Giovanni’s Room by James Baldwin has come out of the hat and will be our book about love for this month’s reading group.
Baldwin’s second novel was written in 1956 when the author lived in Paris. As he explained in a 1980 interview, this story of failing to find love and a young man doomed to death was partly inspired by real life:
“We all met in a bar, there was a blond French guy sitting at a table, he bought us drinks. And, two or three days later, I saw his face in the headlines of a Paris paper. He had been arrested and was later guillotined … I saw him in the headlines, which reminded me that I was already working on him without knowing it.”
But that’s not to say that this novel is autobiographical. Baldwin explained that he populated Giovanni’s Room with white characters because he couldn’t bear the burden of writing about race issues and homosexuality in one book at that time. “I certainly could not possibly have – not at that point in my life – handled the other great weight, the ‘negro problem’,” he said, in 1980. “The sexual-moral light was a hard thing to deal with. I could not handle both propositions in the same book. There was no room for it.”
Even with those self-imposed restrictions, the novel faced a difficult journey to publication. Baldwin had already established a considerable reputation with his superb first novel, Go Tell It on the Mountain, but his publisher Knopf Doubleday thought that reputation rested on Baldwin being an authority on the “negro problem”. They thought the homosexuality in Giovanni’s Room would alienate the “certain audience” who bought his books. Baldwin later explained to the Village Voice that Knopf told him: “This new book will ruin your career, because you’re not writing about the same things and in the same manner as you were before, and we won’t publish this book as a favour to you.”
Baldwin’s response was perfect: “I told them, ‘Fuck you.’”
He then took a boat to England and sold the book to Michael Joseph before also selling it to the Dial Press in the US. Those fortunate publishers had a classic on their hands.
The quality of the book was soon recognised. In the New York Times, the novelist and editor Granville Hicks declared: “His most conspicuous gift is his ability to find words that astonish the reader with their boldness even as they overwhelm him with their rightness … This is Mr Baldwin’s subject, the rareness and difficulty of love, and, in his rather startling way, he does a great deal with it.”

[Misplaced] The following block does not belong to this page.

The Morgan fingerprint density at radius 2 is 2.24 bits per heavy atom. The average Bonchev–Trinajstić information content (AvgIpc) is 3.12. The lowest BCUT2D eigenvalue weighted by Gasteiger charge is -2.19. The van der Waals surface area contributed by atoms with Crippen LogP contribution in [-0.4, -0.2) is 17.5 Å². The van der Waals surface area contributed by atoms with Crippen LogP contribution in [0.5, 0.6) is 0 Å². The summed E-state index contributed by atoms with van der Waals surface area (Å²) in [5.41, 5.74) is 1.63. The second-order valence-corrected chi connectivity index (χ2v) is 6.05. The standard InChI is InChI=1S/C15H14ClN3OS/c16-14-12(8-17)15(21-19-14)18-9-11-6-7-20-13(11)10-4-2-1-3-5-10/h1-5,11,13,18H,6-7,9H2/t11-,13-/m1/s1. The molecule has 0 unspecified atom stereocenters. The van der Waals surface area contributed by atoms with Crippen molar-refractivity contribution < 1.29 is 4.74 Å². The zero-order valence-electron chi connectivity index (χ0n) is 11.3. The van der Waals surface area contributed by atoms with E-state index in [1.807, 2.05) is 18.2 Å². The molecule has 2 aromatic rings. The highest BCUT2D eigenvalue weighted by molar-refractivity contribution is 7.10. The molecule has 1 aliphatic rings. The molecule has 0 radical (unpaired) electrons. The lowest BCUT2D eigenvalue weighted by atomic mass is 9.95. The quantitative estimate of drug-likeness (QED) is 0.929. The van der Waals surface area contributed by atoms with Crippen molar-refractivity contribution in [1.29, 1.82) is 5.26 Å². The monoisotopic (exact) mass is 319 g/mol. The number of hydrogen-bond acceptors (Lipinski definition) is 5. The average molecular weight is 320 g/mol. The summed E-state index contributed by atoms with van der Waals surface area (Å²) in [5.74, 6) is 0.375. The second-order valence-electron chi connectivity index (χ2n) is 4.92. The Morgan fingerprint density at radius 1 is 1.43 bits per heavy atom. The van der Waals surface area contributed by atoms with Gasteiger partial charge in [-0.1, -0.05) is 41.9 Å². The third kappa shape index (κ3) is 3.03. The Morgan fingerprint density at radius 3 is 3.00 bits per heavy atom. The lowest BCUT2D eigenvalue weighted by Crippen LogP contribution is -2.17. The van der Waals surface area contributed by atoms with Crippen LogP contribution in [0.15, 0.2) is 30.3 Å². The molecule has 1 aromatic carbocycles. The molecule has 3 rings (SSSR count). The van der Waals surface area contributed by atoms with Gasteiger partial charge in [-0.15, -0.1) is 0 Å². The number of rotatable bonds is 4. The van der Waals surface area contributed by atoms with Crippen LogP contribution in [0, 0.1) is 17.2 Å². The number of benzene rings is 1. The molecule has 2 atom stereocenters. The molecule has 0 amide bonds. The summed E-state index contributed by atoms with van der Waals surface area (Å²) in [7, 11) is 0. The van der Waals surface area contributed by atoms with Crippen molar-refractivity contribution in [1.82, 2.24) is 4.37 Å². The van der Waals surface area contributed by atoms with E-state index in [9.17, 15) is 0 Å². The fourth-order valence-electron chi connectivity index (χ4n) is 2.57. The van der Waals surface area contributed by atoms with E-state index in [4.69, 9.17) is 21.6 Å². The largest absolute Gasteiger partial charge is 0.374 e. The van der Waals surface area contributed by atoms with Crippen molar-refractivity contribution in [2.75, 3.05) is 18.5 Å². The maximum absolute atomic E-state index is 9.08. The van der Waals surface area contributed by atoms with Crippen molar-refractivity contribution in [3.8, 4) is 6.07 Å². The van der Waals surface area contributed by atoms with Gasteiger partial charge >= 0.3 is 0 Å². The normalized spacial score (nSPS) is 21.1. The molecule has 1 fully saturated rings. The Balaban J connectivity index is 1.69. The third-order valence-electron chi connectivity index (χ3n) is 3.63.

But even though reviews were favourable, they also give a flavour of just how brave Baldwin had been to write this book in the way that he did. Hicks described “scenes of squalor, with a background of characters as grotesque and repulsive as any that can be found in Proust’s Cities of the Plain”, while David Williams in the Guardian described the book as “an intense, well-composed study of abnormality” – this being a relationship between two men.
Such was the world. But at least Williams also recognised that Baldwin “generates a sort of luminosity which spreads itself over the page”.
Anyone who has read Baldwin will recognise that trait, and understand why the book has stood the test of time. It’s now firmly established as a work of profound artistry and, as the writer Garth Greenwell movingly described it on its 60th anniversary in 2016, it is an “antidote to shame”.
If the first line is anything to go by, it’s going to be a treat: “I stand at the window of this great house in the south of France as night falls, the night which is leading me to the most terrible morning of my life.”
I can’t wait to read it – and I hope you’ll join me. By way of further encouragement – and thanks to Penguin – we have five copies of Giovanni’s Room to give to the first five people from the UK to post “I want a copy please”, along with a nice, constructive suggestion in the comments section below. If you’re lucky enough to be one of the first to comment, email the lovely folk on firstname.lastname@example.org, with your address and your account username – we can’t track you down ourselves. Be nice to them, too.